Habitat, by the way, is better than most nonprofits because a substantial share of its money flows to places like Haiti, rural India and sub-saharan Africa where the needs are greatest. It’s far superior to, say, the Make A Wish Foundation, which grants wishes to children with life-threatening medical conditions, but at an enormous cost–many times what deworming charities like the Schistosomiasis Control Initiative (SCI) spend to alleviate the lives of children suffering in Africa, Asia and South America. What’s more, SCI’s impact lasts for a lifetime. If Make-A-Wish wants to improve the lives of sick children as much as possible, it could create a “wish to be well” program for kids in poor countries and devote perhaps 10 percent of its budget to it, Cooney suggests.
As disrupting as it can be to the way we do charity work now, and as loathe as we are to realize we could be doing something better, if we want to succeed, there is nothing more important than a single-minded focus on the bottom line. Until nonprofits choose to to adopt such an approach, or are compelled to do so by donors, the people, animals and ecosystems they are trying to help will always be short-changed.
I met Nick Cooney the other day at a coffee shop near his home in Silver Spring, MD.. Cooney, who is 34, is director of education at Mercy For Animals, a farm-animal protection charity, and the founder of The Humane League (which I wrote about here). This is his third book. Previously, he wrote Veganomics: The Surprising Science on What Motivates Vegetarians, from the Breakfast Table to the Bedroom and Change Of Heart: What Psychology Can Teach Us About Spreading Social Change.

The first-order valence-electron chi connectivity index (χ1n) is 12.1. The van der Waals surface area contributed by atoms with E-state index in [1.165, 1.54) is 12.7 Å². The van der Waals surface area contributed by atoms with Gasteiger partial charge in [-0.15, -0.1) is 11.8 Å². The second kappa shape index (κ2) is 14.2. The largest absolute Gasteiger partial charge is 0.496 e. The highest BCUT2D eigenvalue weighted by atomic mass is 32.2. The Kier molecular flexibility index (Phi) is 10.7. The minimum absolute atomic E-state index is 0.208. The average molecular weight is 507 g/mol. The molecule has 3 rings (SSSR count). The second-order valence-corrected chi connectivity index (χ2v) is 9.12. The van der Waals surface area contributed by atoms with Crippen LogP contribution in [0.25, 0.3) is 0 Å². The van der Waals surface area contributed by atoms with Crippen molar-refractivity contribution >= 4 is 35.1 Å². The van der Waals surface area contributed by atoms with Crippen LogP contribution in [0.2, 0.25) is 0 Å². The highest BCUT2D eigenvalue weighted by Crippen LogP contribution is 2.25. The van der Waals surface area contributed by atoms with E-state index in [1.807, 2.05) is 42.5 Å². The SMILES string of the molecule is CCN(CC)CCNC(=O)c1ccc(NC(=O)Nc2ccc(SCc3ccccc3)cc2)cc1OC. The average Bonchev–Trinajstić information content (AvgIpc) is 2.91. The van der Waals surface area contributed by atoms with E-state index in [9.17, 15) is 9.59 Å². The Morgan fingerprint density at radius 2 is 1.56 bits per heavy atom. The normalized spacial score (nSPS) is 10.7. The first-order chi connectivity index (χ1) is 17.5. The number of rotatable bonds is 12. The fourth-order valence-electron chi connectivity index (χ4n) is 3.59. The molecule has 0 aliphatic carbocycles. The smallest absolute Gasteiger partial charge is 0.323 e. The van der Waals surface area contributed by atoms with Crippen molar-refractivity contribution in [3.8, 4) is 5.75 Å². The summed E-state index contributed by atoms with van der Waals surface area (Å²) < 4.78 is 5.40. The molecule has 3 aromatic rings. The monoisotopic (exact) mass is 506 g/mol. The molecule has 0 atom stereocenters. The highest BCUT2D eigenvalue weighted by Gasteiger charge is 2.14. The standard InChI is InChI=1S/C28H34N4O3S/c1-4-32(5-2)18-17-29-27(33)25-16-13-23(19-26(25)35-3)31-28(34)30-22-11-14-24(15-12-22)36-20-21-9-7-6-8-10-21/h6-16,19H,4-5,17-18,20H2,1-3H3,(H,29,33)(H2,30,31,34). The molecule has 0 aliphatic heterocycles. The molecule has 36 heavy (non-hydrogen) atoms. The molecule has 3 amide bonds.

In all his books, he told me, he tries to explain how the insights of social psychology and decision science can be used to drive social change. “Psychology has always been an interest of mine,” he said, citing the influence of such writers as Chip and Dan Heath, Dan Ariely, Malcolm Gladwell and Daniel Kahneman. (Peter Singer is another obvious influence.) Cooney would like to see people approach charity “with the logic and rigor it deserves,” but he’s clear about the fact that most people don’t make decisions–and particularly decisions about charity–entirely from the head.
“We’re driven by habit,” he says. “We’re driven by what makes us feel good.”
Very few donors do any research before writing a check. If they did, no one would be persuaded to give by the “chuggers,” i.e., charity muggers, who stop passers-by on street corners of every big American city.
Changing the way people give to charities is hard. Most people give to the same charities every year. We’re all shaped by a cognitive bias for the status quo.
“No one likes to think that what they’re doing isn’t the best possible thing to do,” Cooney says.
This casual attitude on the part of donors is the best explanation for why charities aren’t more effective. Donors have taught charities that they need not strive to do as much good as they can. Many foundations are shockingly casual about the way they measure impact.
“The sad reality is that there is no financial incentive for nonprofits to focus on the bottom line,” Cooney says.
That’s a slight exaggeration. A growing number of donors, particularly those affiliated with the Effective Altruism movement, are paying close attention to the bottom line. That’s exciting because it means that we have the power to change things. If we keep in mind that the purpose of charity is to reduce suffering as much as possible–and then act accordingly–we can shake up the nonprofit sector and do an enormous amount of good.